For each set, they then exclude the bottom 1, 2, 3, 4 or 5 deciles and weight stocks in retained deciles equally for a total of 15 enhanced EW portfolios. They reform all portfolios on the first Wednesday of each month. They then compare net performances of these portfolios to those of simple EW and capitalization-weighted portfolios of all stocks in the universe after debiting 0.1% frictions for turnover. They focus on large-capitalization/liquid stocks and check robustness of findings to subperiods, lookback intervals, level of frictions and rebalancing frequency. Using weekly returns in U.S. dollars, adjusted for splits and dividends, of MSCI USA, Europe, Emerging Markets and Developed Markets stocks starting five years before the test period of April 2002 through March 2022, they find that:

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Optimal SACEMS Lookback Interval Update

How sensitive is performance of the “Simple Asset Class ETF Momentum Strategy” (SACEMS) to choice of momentum calculation lookback interval, and what interval works best? To investigate, we generate gross compound annual growth rates (CAGR) and maximum drawdowns (MaxDD) for SACEMS Top 1, equally weighted (EW) EW Top 2 and EW Top 3 portfolios over lookback intervals ranging from one to 12 months. All calculations start at the end of February 2007 based on inception of the commodities exchange-traded fund and the longest lookback interval. Using end-of-month total (dividend-adjusted) returns for the SACEMS asset universe during February 2006 through November 2023, we find that: Keep Reading

SACEVS-SACEMS Leverage Sensitivity Tests

“SACEMS with Margin” investigates the use of target 2X leverage via margin to boost the performance of the “Simple Asset Class ETF Momentum Strategy” (SACEMS). “SACEVS with Margin” investigates the use of target 2X leverage via margin to boost the performance of the “Simple Asset Class ETF Value Strategy” (SACEVS). In response, a subscriber requested a sensitivity test of 1.25X, 1.50X and 1.75X leverage targets. To investigate effects of these leverage targets, we separately augment SACEVS Best Value, SACEMS EW Top 2 and the equally weighted combination of these two strategies by: (1) initially applying target leverage via margin; (2) for each month with a positive portfolio return, adding margin at the end of the month to restore target leverage; and, (3) for each month with a negative portfolio return, liquidating shares at the end of the month to pay down margin and restore target leverage. Margin rebalancings are concurrent with portfolio reformations. We focus on gross monthly Sharpe ratiocompound annual growth rate (CAGR) and maximum drawdown (MaxDD) for committed capital as key performance statistics. We use the 3-month Treasury bill (T-bill) yield as the risk-free rate. Using monthly total (dividend-adjusted) returns for the specified assets since July 2002 for SACEVS and since July 2006 for SACEMS, both through October 2023, we find that:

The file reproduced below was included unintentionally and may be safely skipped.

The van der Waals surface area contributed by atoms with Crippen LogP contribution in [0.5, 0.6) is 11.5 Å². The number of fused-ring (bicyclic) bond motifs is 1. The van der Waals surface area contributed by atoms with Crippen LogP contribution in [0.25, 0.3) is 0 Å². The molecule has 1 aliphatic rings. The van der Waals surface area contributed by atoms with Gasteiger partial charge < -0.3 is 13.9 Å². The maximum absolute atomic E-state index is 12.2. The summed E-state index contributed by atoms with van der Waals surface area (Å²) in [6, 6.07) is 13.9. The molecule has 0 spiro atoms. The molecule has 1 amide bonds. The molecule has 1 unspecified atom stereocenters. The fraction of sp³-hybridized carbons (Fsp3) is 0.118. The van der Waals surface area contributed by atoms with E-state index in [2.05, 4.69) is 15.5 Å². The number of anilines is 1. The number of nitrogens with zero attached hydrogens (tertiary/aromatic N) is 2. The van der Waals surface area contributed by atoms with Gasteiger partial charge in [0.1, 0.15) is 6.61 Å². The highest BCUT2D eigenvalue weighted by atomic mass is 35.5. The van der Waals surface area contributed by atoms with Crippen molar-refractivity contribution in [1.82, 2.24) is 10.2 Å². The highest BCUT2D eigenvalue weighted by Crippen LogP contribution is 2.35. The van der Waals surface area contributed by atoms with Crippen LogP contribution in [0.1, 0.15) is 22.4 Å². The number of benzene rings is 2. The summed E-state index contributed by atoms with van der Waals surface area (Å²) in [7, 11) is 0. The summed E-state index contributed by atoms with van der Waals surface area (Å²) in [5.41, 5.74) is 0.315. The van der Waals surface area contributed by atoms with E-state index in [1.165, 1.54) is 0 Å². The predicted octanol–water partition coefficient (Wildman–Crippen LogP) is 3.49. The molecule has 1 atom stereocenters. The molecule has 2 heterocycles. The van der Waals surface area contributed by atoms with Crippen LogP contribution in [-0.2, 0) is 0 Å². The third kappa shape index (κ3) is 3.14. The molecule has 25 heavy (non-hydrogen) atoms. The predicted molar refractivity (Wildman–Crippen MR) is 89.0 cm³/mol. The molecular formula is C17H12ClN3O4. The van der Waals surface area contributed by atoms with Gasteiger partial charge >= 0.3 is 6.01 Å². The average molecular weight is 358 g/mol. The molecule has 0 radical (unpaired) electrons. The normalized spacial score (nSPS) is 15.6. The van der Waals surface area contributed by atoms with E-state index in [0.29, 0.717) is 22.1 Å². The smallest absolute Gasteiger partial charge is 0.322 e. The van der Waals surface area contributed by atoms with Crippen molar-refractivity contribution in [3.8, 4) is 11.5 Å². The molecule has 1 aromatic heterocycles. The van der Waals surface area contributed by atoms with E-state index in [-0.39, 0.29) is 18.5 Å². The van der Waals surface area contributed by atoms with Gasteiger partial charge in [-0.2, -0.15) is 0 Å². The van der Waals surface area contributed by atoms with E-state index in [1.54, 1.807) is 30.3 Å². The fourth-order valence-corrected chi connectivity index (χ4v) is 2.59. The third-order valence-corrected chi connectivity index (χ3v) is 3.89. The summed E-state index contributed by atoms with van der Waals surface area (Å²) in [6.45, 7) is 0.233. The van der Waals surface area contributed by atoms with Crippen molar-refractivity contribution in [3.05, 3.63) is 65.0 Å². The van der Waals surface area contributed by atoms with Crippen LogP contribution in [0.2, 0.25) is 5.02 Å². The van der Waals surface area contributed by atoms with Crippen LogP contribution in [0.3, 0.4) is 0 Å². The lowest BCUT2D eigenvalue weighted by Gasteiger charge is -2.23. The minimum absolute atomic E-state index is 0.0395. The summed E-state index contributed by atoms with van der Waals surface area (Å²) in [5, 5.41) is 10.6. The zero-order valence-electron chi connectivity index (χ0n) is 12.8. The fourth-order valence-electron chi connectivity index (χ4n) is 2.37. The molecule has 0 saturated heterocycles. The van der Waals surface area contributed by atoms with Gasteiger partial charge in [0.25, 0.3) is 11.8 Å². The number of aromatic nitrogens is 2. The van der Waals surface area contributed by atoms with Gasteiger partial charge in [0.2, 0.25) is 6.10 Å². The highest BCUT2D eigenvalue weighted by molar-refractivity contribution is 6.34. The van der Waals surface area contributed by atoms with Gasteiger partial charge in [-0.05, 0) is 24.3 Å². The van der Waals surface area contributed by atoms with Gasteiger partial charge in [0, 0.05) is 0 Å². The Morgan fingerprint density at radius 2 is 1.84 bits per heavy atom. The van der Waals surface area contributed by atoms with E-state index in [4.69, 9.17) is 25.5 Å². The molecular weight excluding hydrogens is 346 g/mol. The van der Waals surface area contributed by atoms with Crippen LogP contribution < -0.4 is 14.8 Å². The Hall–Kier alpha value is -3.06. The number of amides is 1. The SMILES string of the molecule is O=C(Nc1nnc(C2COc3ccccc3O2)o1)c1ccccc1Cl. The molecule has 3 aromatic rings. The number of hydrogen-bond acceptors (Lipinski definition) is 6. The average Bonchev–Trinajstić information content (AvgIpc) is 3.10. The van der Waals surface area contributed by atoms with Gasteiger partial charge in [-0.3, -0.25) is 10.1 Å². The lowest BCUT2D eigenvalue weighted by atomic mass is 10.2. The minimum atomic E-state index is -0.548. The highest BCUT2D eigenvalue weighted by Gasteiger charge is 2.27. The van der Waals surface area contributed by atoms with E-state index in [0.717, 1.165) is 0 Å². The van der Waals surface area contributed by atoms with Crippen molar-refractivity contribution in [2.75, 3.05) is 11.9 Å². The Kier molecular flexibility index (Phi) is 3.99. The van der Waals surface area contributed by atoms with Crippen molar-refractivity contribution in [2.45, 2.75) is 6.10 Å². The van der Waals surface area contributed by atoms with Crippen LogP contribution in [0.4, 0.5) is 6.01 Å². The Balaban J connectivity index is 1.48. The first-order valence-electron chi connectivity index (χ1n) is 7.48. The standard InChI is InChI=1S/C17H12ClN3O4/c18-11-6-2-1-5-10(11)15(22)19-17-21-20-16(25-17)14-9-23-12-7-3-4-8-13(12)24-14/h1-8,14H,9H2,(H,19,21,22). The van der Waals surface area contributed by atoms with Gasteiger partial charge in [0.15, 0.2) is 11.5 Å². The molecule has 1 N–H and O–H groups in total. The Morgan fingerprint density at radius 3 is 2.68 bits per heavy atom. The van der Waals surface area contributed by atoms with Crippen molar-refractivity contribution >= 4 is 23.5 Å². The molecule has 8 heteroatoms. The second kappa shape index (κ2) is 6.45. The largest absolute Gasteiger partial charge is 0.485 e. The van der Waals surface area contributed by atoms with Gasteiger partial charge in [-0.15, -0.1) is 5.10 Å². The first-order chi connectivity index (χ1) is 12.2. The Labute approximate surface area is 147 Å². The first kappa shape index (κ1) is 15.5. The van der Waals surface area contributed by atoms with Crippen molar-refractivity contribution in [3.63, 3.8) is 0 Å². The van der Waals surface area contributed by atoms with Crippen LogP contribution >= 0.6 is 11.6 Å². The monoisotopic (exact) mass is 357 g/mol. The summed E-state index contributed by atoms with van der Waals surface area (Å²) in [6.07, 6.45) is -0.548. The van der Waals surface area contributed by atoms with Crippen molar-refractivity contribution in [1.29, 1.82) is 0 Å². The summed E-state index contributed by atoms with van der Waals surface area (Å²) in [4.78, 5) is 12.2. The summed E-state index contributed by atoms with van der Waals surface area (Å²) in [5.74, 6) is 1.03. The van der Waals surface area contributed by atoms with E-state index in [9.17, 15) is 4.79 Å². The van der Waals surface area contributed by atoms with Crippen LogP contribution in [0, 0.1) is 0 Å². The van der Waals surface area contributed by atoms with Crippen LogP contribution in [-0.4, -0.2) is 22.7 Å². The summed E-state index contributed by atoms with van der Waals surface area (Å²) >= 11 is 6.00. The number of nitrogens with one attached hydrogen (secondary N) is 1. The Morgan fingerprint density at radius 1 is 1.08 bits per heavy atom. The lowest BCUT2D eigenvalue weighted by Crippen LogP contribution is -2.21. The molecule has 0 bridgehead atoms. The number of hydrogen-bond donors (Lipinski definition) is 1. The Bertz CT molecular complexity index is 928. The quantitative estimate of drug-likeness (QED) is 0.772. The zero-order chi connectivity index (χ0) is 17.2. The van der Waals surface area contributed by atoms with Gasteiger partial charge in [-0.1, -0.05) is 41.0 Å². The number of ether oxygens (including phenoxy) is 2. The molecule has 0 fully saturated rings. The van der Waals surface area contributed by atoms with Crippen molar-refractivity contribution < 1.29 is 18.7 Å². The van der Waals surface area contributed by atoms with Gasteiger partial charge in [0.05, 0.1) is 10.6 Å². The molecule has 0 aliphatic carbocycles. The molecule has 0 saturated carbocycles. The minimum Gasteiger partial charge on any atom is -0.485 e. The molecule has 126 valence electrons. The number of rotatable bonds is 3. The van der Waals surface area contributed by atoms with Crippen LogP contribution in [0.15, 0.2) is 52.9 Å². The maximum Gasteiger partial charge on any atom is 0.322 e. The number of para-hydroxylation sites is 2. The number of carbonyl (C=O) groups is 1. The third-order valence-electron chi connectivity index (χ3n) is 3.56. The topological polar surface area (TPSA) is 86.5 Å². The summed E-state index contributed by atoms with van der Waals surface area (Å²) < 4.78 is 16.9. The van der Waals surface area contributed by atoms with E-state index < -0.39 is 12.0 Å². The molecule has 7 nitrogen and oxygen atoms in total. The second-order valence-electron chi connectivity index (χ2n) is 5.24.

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SACEMS with Margin

Is leveraging with margin a good way to boost the performance of the “Simple Asset Class ETF Momentum Strategy” (SACEMS)? To investigate effects of margin, we augment SACEMS by: (1) initially applying 2X leverage via margin (limited by Federal Reserve Regulation T); (2) for each month with a positive portfolio return, adding margin at the end of the month to restore 2X leverage; and, (3) for each month with a negative portfolio return, liquidating shares at the end of the month to pay down margin and restore 2X leverage. Margin rebalancings are concurrent with portfolio reformations. We focus on gross monthly Sharpe ratiocompound annual growth rate (CAGR) and maximum drawdown (MaxDD) for committed capital as key performance statistics for the Top 1, equally weighted (EW) Top 2 and EW Top 3 portfolios of monthly winners. We use the 3-month Treasury bill (T-bill) yield as the risk-free rate and consider a range of margin interest rates as increments to this yield. Using monthly gross total returns for SACEMS and monthly T-bill yields during July 2006 through October 2023, we find that: